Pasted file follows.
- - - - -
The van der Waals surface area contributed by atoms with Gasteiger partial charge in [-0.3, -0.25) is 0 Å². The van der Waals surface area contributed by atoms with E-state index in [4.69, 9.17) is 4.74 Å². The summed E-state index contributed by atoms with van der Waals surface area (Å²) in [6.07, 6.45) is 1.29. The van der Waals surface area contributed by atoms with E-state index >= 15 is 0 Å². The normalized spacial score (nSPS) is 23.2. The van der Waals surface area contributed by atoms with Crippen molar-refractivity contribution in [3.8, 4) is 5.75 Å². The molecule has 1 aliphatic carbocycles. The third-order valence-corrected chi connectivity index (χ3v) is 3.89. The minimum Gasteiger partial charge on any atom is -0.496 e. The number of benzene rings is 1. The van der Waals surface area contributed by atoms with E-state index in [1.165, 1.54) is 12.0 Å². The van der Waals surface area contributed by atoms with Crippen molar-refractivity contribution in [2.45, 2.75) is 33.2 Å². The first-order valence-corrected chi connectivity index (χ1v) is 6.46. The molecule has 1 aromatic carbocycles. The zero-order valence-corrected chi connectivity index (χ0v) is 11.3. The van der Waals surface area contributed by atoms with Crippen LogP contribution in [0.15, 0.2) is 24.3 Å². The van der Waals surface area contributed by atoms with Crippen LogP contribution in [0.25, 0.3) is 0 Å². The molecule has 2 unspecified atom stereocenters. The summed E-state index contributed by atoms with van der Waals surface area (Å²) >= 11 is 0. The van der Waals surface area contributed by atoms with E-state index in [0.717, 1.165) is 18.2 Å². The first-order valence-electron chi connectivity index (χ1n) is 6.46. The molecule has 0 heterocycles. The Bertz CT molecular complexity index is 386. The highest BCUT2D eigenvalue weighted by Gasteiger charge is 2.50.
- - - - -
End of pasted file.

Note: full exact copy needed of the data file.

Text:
The van der Waals surface area contributed by atoms with Gasteiger partial charge in [-0.3, -0.25) is 0 Å². The van der Waals surface area contributed by atoms with E-state index in [4.69, 9.17) is 4.74 Å². The summed E-state index contributed by atoms with van der Waals surface area (Å²) in [6.07, 6.45) is 1.29. The van der Waals surface area contributed by atoms with E-state index >= 15 is 0 Å². The normalized spacial score (nSPS) is 23.2. The van der Waals surface area contributed by atoms with Crippen molar-refractivity contribution in [3.8, 4) is 5.75 Å². The molecule has 1 aliphatic carbocycles. The third-order valence-corrected chi connectivity index (χ3v) is 3.89. The minimum Gasteiger partial charge on any atom is -0.496 e. The number of benzene rings is 1. The van der Waals surface area contributed by atoms with E-state index in [1.165, 1.54) is 12.0 Å². The van der Waals surface area contributed by atoms with Crippen molar-refractivity contribution in [2.45, 2.75) is 33.2 Å². The first-order valence-corrected chi connectivity index (χ1v) is 6.46. The molecule has 1 aromatic carbocycles. The zero-order valence-corrected chi connectivity index (χ0v) is 11.3. The van der Waals surface area contributed by atoms with Crippen LogP contribution in [0.15, 0.2) is 24.3 Å². The van der Waals surface area contributed by atoms with Crippen LogP contribution in [0.25, 0.3) is 0 Å². The molecule has 2 unspecified atom stereocenters. The summed E-state index contributed by atoms with van der Waals surface area (Å²) >= 11 is 0. The van der Waals surface area contributed by atoms with E-state index in [0.717, 1.165) is 18.2 Å². The first-order valence-electron chi connectivity index (χ1n) is 6.46. The molecule has 0 heterocycles. The Bertz CT molecular complexity index is 386. The highest BCUT2D eigenvalue weighted by Gasteiger charge is 2.50.